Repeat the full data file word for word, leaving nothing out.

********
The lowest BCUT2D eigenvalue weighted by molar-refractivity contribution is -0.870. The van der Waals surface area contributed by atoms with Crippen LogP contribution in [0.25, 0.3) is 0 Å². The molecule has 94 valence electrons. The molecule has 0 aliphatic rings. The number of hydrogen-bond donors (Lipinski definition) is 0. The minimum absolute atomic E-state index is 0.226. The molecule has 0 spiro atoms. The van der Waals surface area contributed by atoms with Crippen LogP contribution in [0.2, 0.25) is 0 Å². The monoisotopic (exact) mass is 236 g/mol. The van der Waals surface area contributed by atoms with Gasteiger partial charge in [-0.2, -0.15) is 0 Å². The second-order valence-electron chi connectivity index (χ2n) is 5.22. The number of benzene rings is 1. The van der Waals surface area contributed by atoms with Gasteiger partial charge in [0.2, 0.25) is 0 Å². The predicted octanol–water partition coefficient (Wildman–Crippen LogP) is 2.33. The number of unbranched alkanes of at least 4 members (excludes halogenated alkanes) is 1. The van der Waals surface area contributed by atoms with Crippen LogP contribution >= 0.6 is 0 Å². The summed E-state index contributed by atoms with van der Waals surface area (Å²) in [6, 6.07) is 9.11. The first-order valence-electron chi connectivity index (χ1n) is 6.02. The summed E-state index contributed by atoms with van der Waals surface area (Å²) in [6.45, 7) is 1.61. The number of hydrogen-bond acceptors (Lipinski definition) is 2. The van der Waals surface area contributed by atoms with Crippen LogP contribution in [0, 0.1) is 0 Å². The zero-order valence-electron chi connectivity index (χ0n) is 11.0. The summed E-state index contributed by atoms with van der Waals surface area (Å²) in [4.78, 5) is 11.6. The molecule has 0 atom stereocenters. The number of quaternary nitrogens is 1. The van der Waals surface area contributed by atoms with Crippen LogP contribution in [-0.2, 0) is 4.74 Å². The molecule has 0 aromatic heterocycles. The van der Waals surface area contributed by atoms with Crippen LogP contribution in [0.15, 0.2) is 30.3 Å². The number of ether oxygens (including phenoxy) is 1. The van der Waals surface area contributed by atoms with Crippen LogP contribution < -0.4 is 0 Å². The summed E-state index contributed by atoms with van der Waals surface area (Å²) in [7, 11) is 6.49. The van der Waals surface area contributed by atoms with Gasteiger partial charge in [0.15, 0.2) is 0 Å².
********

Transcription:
The lowest BCUT2D eigenvalue weighted by molar-refractivity contribution is -0.870. The van der Waals surface area contributed by atoms with Crippen LogP contribution in [0.25, 0.3) is 0 Å². The molecule has 94 valence electrons. The molecule has 0 aliphatic rings. The number of hydrogen-bond donors (Lipinski definition) is 0. The minimum absolute atomic E-state index is 0.226. The molecule has 0 spiro atoms. The van der Waals surface area contributed by atoms with Crippen LogP contribution in [0.2, 0.25) is 0 Å². The monoisotopic (exact) mass is 236 g/mol. The van der Waals surface area contributed by atoms with Gasteiger partial charge in [-0.2, -0.15) is 0 Å². The second-order valence-electron chi connectivity index (χ2n) is 5.22. The number of benzene rings is 1. The van der Waals surface area contributed by atoms with Gasteiger partial charge in [0.2, 0.25) is 0 Å². The predicted octanol–water partition coefficient (Wildman–Crippen LogP) is 2.33. The number of unbranched alkanes of at least 4 members (excludes halogenated alkanes) is 1. The van der Waals surface area contributed by atoms with Crippen LogP contribution >= 0.6 is 0 Å². The summed E-state index contributed by atoms with van der Waals surface area (Å²) in [6, 6.07) is 9.11. The first-order valence-electron chi connectivity index (χ1n) is 6.02. The summed E-state index contributed by atoms with van der Waals surface area (Å²) in [6.45, 7) is 1.61. The number of hydrogen-bond acceptors (Lipinski definition) is 2. The van der Waals surface area contributed by atoms with Crippen LogP contribution in [0, 0.1) is 0 Å². The zero-order valence-electron chi connectivity index (χ0n) is 11.0. The summed E-state index contributed by atoms with van der Waals surface area (Å²) in [4.78, 5) is 11.6. The molecule has 0 atom stereocenters. The number of quaternary nitrogens is 1. The van der Waals surface area contributed by atoms with Crippen LogP contribution in [-0.2, 0) is 4.74 Å². The molecule has 0 aromatic heterocycles. The van der Waals surface area contributed by atoms with Crippen LogP contribution in [0.15, 0.2) is 30.3 Å². The number of ether oxygens (including phenoxy) is 1. The van der Waals surface area contributed by atoms with Crippen LogP contribution < -0.4 is 0 Å². The summed E-state index contributed by atoms with van der Waals surface area (Å²) in [7, 11) is 6.49. The van der Waals surface area contributed by atoms with Gasteiger partial charge in [0.15, 0.2) is 0 Å².